Saveurs 2019: A recipe for building customer trust

How technology can power the food and beverage industry’s response to changing consumer tastes and rising demands for food safety, transparency and sustainability.

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Taking the pulse of Canada’s food and beverage industry

In today’s market, leading companies know the importance of building trust to elevate their brands.

Transparency is key to building that trust, which is no longer just about food safety. Consumers want to know exactly what they’re eating or drinking, where their food comes from and how it has been grown, harvested and processed. Running through many of these trends is a rising focus on sustainability.

New technologies are helping the food industry meet these demands—whether it’s using blockchain to track goods from farm to fork, sensors to monitor them during transportation, automation to make sure they’re consistently meeting standards or smart technologies to reduce waste.

Taking the pulse of Canada’s food and beverage industry
 
In today’s market, leading companies know the importance of building trust to elevate their brands.
Transparency is key to building that trust, which is no longer just about food safety. Consumers want to know exactly what they’re eating or drinking, where their food comes from and how it has been grown, harvested and processed. Running through many of these trends is a rising focus on sustainability.
New technologies are helping the food industry meet these demands—whether it’s using blockchain to track goods from farm to fork, sensors to monitor them during transportation, automation to make sure they’re consistently meeting standards or smart technologies to reduce waste.
Taking the pulse of Canada’s food and beverage industry
 
In today’s market, leading companies know the importance of building trust to elevate their brands.
Transparency is key to building that trust, which is no longer just about food safety. Consumers want to know exactly what they’re eating or drinking, where their food comes from and how it has been grown, harvested and processed. Running through many of these trends is a rising focus on sustainability.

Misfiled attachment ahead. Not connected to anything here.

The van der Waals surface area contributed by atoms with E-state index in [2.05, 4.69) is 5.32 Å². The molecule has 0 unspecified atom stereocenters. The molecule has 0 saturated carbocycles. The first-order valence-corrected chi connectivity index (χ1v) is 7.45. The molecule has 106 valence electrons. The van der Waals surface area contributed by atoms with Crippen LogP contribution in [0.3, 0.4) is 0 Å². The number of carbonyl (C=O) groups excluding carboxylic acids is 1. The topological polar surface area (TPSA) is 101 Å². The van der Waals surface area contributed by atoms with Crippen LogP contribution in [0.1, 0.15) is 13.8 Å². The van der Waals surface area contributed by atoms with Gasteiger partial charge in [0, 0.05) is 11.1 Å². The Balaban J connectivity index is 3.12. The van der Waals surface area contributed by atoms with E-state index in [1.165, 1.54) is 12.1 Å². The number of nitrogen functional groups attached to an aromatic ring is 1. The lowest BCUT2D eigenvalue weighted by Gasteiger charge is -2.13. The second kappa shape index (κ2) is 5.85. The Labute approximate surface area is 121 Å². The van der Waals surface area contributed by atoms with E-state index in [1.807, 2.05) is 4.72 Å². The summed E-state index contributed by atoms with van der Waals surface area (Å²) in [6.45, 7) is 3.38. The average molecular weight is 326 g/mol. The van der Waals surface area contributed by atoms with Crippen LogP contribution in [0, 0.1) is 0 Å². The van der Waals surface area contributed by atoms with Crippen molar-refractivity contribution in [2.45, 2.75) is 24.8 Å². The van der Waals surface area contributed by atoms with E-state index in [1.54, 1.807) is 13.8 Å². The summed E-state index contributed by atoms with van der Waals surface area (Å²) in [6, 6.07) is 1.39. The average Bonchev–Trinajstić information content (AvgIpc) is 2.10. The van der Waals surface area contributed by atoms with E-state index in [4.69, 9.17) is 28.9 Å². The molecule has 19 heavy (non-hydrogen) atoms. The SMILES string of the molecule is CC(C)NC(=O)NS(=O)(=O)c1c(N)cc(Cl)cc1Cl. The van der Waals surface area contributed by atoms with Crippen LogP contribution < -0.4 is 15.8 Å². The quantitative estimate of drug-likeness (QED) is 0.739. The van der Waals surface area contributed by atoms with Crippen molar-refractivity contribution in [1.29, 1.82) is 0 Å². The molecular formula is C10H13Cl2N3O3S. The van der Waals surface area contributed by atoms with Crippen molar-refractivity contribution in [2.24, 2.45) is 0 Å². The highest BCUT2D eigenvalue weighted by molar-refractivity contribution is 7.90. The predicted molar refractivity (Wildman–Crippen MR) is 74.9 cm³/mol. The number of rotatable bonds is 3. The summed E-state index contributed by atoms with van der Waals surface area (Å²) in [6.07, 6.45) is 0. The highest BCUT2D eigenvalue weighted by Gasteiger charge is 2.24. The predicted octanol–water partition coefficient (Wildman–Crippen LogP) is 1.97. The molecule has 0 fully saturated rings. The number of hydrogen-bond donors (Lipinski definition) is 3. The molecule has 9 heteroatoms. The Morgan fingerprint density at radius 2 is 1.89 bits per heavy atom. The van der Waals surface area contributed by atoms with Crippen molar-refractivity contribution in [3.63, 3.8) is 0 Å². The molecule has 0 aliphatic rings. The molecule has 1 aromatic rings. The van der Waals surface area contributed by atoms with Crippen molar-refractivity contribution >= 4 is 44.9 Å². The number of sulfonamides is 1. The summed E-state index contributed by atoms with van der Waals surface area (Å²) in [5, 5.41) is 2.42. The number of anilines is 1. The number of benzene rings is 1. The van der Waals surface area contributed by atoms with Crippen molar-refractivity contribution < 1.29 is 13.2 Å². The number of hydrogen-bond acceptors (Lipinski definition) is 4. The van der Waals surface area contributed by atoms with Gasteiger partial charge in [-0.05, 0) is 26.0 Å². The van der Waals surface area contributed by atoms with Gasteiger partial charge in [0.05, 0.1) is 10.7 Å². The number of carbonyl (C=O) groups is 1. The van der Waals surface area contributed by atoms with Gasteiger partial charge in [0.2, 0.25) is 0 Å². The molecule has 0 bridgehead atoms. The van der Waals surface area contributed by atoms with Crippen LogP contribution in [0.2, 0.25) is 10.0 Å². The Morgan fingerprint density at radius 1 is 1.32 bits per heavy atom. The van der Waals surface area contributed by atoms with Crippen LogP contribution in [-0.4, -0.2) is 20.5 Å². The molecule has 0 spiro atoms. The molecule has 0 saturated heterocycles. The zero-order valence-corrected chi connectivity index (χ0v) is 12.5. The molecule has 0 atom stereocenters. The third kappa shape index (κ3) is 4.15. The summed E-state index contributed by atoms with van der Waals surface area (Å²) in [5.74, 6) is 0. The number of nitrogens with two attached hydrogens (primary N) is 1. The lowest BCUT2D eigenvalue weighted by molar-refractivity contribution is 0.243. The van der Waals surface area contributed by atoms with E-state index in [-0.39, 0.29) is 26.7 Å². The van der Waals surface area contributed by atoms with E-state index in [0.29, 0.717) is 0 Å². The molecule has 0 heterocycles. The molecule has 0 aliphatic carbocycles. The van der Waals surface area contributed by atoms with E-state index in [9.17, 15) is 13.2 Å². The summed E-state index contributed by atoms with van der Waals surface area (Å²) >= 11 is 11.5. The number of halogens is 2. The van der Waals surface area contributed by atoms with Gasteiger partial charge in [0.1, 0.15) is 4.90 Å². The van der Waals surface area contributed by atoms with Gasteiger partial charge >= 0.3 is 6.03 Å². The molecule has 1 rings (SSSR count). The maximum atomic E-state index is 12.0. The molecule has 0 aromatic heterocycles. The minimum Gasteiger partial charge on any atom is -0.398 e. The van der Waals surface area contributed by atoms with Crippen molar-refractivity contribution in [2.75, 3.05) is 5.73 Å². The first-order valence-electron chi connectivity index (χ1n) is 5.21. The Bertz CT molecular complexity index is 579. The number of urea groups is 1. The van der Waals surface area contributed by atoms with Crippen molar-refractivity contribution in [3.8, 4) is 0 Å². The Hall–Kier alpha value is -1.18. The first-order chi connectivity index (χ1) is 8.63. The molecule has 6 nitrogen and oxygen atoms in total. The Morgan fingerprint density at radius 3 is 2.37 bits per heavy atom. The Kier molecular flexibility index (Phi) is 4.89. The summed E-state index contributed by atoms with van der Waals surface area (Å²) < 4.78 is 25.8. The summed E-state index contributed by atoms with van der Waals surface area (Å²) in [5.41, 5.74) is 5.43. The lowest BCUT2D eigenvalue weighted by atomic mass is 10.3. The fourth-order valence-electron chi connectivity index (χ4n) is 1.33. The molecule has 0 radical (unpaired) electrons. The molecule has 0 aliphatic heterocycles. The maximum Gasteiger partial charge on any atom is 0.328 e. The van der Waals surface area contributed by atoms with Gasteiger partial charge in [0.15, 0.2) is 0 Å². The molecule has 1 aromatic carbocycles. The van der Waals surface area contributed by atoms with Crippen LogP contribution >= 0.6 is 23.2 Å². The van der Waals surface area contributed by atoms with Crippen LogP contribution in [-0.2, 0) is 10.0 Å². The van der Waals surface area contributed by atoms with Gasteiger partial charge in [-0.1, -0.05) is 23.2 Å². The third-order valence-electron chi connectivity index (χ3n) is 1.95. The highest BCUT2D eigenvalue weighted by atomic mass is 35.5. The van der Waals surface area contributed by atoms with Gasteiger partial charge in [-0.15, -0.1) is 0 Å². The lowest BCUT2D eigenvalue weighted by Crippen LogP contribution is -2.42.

New technologies are helping the food industry meet these demands—whether it’s using blockchain to track goods from farm to fork, sensors to monitor them during transportation, automation to make sure they’re consistently meeting standards or smart technologies to reduce waste.

As part of our look at key business issues that are impacting the food and beverage industry across Canada, we interviewed leaders from six organizations:

  • Michael DeGiglio, CEO of Village Farms, a hydroponic greenhouse grower based in British Columbia
  • Gaétan Desroches, Chief Executive Officer of La Coop fédérée
  • Carl Goyette, CEO, and Luc Martin-Privat, Vice-President of Research and Development, Production and Quality Assurance, at GURU Beverage Inc.
  • Darrell Jones, President of Save-On-Foods
  • Cher Mereweather, President and CEO of Provision Coalition Inc.
  • Ian Smith, CEO of Nova Scotia-based Clearwater

The transformation imperative:

Opportunities for companies that embrace food trust, transparency and sustainability

Integrating transparency and sustainability into your strategy to build trust, and investing in the technologies to support this, is no longer an option. The marketplace demands it.

Technology and data systems are creating new possibilities. A quick scan with a smartphone may soon give customers access to a range of information about a product, including rating systems for sustainability issues and other factors. With the industry and customer expectations changing so quickly, companies need to embed these issues into their strategies and invest in the technologies that support them. Options include embedding incentives into loyalty programs by, for example, awarding points for sustainable choices.

While there will be costs, there are opportunities as well. Companies benefit from the operational efficiencies inherent in practices that make use of technologies to tap into data and reduce waste. And as shown by the experience of Clearwater in China, investing in food trust and building the brand can help companies expand into new markets. GURU, too, is seeing significant opportunities for expansion in the United States, particularly in California where its practices and products go over well with health-conscious consumers.

For food and beverage companies, trust, transparency and sustainability are becoming critical business imperatives that will be key to their success in the future. It’s an exciting time for companies that are ready to respond by transforming how they do business.

A snapshot of Canadians’ willingness to pay a premium for sustainability attributes

In our 2019 Consumer insights survey, we asked shoppers about their willingness to pay more for foods with different sustainability attributes, including organic and local products, environmentally friendly items and brands known for their sustainable practices. Explore below to see how consumers in different Canadian provinces compare to the national average:  

Contact us

Myles Gooding

National Retail & Consumer Lead, PwC Canada

Tel: +1 416 687 8598

Janice Noronha

Partner, Sustainability Leader, PwC Canada

Tel: +1 514 205 5693

Robert Coard

Technology and Consumer Markets Leader, Western Canada, PwC Canada

Tel: +1 604 495 8922

Marc-Stéphane Pennee

Partner, Assurance and Food and Beverage Leader, Quebec, PwC Canada

Tel: +1 514 205 5006

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